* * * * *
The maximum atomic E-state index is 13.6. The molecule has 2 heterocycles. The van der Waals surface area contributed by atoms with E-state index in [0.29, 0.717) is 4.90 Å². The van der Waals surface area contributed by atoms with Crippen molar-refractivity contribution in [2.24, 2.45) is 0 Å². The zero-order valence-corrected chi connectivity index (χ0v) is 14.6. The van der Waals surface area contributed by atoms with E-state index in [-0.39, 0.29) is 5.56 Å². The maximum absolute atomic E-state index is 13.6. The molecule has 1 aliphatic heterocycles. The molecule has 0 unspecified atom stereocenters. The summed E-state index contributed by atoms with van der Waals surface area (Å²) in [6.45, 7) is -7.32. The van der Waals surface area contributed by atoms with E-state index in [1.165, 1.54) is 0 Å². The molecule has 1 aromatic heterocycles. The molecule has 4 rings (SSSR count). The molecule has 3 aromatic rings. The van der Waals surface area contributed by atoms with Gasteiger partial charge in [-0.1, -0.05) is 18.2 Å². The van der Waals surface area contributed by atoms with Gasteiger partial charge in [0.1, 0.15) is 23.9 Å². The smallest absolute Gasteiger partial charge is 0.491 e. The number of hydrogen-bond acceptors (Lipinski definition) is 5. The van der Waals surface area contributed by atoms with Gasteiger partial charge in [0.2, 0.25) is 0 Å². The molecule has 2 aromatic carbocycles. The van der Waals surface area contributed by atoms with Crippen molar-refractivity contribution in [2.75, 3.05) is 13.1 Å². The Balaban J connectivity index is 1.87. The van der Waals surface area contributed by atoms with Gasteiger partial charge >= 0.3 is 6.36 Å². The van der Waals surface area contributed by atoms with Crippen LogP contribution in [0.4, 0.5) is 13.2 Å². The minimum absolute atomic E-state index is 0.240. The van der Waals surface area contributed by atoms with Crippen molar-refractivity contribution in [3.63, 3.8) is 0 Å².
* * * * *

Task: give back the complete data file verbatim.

The maximum atomic E-state index is 13.6. The molecule has 2 heterocycles. The van der Waals surface area contributed by atoms with E-state index in [0.29, 0.717) is 4.90 Å². The van der Waals surface area contributed by atoms with Crippen molar-refractivity contribution in [2.24, 2.45) is 0 Å². The zero-order valence-corrected chi connectivity index (χ0v) is 14.6. The van der Waals surface area contributed by atoms with E-state index in [-0.39, 0.29) is 5.56 Å². The maximum absolute atomic E-state index is 13.6. The molecule has 1 aliphatic heterocycles. The molecule has 0 unspecified atom stereocenters. The summed E-state index contributed by atoms with van der Waals surface area (Å²) in [6.45, 7) is -7.32. The van der Waals surface area contributed by atoms with E-state index in [1.165, 1.54) is 0 Å². The molecule has 1 aromatic heterocycles. The molecule has 4 rings (SSSR count). The molecule has 3 aromatic rings. The van der Waals surface area contributed by atoms with Gasteiger partial charge in [-0.1, -0.05) is 18.2 Å². The van der Waals surface area contributed by atoms with Gasteiger partial charge in [0.1, 0.15) is 23.9 Å². The smallest absolute Gasteiger partial charge is 0.491 e. The number of hydrogen-bond acceptors (Lipinski definition) is 5. The van der Waals surface area contributed by atoms with Gasteiger partial charge in [0.2, 0.25) is 0 Å². The molecule has 2 aromatic carbocycles. The van der Waals surface area contributed by atoms with Crippen molar-refractivity contribution in [2.75, 3.05) is 13.1 Å². The Balaban J connectivity index is 1.87. The van der Waals surface area contributed by atoms with Gasteiger partial charge >= 0.3 is 6.36 Å². The van der Waals surface area contributed by atoms with Crippen LogP contribution in [0.4, 0.5) is 13.2 Å². The minimum absolute atomic E-state index is 0.240. The van der Waals surface area contributed by atoms with Crippen molar-refractivity contribution in [3.63, 3.8) is 0 Å².